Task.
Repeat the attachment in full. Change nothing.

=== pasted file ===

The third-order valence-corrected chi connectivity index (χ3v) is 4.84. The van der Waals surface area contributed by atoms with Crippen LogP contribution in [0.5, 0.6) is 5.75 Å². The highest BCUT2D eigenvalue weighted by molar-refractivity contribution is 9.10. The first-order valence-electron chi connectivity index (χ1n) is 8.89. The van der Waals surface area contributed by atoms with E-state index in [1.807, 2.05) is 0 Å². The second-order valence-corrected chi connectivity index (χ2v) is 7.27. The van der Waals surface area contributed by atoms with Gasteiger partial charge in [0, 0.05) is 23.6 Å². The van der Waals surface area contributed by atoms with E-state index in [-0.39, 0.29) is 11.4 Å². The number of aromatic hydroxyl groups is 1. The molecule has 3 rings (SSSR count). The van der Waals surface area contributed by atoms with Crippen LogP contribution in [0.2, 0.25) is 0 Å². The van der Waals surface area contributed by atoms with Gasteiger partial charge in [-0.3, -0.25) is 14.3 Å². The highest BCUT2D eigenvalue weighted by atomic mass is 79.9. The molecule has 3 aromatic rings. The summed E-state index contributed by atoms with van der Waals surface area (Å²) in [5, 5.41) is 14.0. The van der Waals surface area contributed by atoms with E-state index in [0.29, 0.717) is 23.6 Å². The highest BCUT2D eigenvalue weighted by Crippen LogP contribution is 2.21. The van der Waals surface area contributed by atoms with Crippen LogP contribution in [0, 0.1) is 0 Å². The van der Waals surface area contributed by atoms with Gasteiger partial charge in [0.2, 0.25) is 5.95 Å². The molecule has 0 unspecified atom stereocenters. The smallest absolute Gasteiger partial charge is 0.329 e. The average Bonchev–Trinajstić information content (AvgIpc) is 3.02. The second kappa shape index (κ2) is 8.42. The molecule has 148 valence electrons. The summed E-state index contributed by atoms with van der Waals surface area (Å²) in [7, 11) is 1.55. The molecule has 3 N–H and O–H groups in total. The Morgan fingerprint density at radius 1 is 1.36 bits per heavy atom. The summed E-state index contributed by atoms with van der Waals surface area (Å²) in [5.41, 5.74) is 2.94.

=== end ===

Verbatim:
The third-order valence-corrected chi connectivity index (χ3v) is 4.84. The van der Waals surface area contributed by atoms with Crippen LogP contribution in [0.5, 0.6) is 5.75 Å². The highest BCUT2D eigenvalue weighted by molar-refractivity contribution is 9.10. The first-order valence-electron chi connectivity index (χ1n) is 8.89. The van der Waals surface area contributed by atoms with E-state index in [1.807, 2.05) is 0 Å². The second-order valence-corrected chi connectivity index (χ2v) is 7.27. The van der Waals surface area contributed by atoms with Gasteiger partial charge in [0, 0.05) is 23.6 Å². The van der Waals surface area contributed by atoms with E-state index in [-0.39, 0.29) is 11.4 Å². The number of aromatic hydroxyl groups is 1. The molecule has 3 rings (SSSR count). The van der Waals surface area contributed by atoms with Crippen LogP contribution in [0.2, 0.25) is 0 Å². The van der Waals surface area contributed by atoms with Gasteiger partial charge in [-0.3, -0.25) is 14.3 Å². The highest BCUT2D eigenvalue weighted by atomic mass is 79.9. The molecule has 3 aromatic rings. The summed E-state index contributed by atoms with van der Waals surface area (Å²) in [5, 5.41) is 14.0. The van der Waals surface area contributed by atoms with E-state index in [0.29, 0.717) is 23.6 Å². The highest BCUT2D eigenvalue weighted by Crippen LogP contribution is 2.21. The van der Waals surface area contributed by atoms with Crippen LogP contribution in [0, 0.1) is 0 Å². The van der Waals surface area contributed by atoms with Gasteiger partial charge in [0.2, 0.25) is 5.95 Å². The molecule has 0 unspecified atom stereocenters. The smallest absolute Gasteiger partial charge is 0.329 e. The average Bonchev–Trinajstić information content (AvgIpc) is 3.02. The second kappa shape index (κ2) is 8.42. The molecule has 148 valence electrons. The summed E-state index contributed by atoms with van der Waals surface area (Å²) in [7, 11) is 1.55. The molecule has 3 N–H and O–H groups in total. The Morgan fingerprint density at radius 1 is 1.36 bits per heavy atom. The summed E-state index contributed by atoms with van der Waals surface area (Å²) in [5.41, 5.74) is 2.94.